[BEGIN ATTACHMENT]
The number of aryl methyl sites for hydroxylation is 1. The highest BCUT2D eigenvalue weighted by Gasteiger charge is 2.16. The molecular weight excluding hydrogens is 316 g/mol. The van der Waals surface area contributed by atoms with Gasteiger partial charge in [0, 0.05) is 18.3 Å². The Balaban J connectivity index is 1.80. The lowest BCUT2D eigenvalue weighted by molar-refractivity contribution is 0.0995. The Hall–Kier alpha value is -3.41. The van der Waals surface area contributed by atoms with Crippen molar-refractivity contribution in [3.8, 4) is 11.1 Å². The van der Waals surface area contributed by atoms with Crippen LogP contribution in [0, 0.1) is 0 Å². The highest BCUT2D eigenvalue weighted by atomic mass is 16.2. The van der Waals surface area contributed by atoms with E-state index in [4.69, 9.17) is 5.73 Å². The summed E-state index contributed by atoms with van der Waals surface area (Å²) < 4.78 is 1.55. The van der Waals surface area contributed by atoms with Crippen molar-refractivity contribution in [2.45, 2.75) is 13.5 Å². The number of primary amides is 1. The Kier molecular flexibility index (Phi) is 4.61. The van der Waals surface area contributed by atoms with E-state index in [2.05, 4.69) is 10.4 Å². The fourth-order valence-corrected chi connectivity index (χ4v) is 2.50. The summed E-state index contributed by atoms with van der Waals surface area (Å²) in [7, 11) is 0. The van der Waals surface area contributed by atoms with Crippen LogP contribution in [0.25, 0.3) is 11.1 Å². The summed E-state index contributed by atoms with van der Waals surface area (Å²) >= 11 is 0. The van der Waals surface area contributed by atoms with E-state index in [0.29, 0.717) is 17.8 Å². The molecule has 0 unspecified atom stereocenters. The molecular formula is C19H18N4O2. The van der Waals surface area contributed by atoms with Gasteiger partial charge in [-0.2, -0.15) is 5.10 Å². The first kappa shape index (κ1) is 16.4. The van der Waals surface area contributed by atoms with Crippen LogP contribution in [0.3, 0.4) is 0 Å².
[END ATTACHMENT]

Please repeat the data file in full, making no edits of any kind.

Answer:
The number of aryl methyl sites for hydroxylation is 1. The highest BCUT2D eigenvalue weighted by Gasteiger charge is 2.16. The molecular weight excluding hydrogens is 316 g/mol. The van der Waals surface area contributed by atoms with Gasteiger partial charge in [0, 0.05) is 18.3 Å². The Balaban J connectivity index is 1.80. The lowest BCUT2D eigenvalue weighted by molar-refractivity contribution is 0.0995. The Hall–Kier alpha value is -3.41. The van der Waals surface area contributed by atoms with Crippen molar-refractivity contribution in [3.8, 4) is 11.1 Å². The van der Waals surface area contributed by atoms with Crippen LogP contribution in [0, 0.1) is 0 Å². The highest BCUT2D eigenvalue weighted by atomic mass is 16.2. The van der Waals surface area contributed by atoms with E-state index in [4.69, 9.17) is 5.73 Å². The summed E-state index contributed by atoms with van der Waals surface area (Å²) < 4.78 is 1.55. The van der Waals surface area contributed by atoms with Crippen molar-refractivity contribution in [2.45, 2.75) is 13.5 Å². The number of primary amides is 1. The Kier molecular flexibility index (Phi) is 4.61. The van der Waals surface area contributed by atoms with E-state index in [2.05, 4.69) is 10.4 Å². The fourth-order valence-corrected chi connectivity index (χ4v) is 2.50. The summed E-state index contributed by atoms with van der Waals surface area (Å²) in [7, 11) is 0. The van der Waals surface area contributed by atoms with Crippen LogP contribution in [0.25, 0.3) is 11.1 Å². The summed E-state index contributed by atoms with van der Waals surface area (Å²) >= 11 is 0. The van der Waals surface area contributed by atoms with E-state index in [0.29, 0.717) is 17.8 Å². The molecule has 0 unspecified atom stereocenters. The molecular formula is C19H18N4O2. The van der Waals surface area contributed by atoms with Gasteiger partial charge in [-0.2, -0.15) is 5.10 Å². The first kappa shape index (κ1) is 16.4. The van der Waals surface area contributed by atoms with Crippen LogP contribution in [0.3, 0.4) is 0 Å².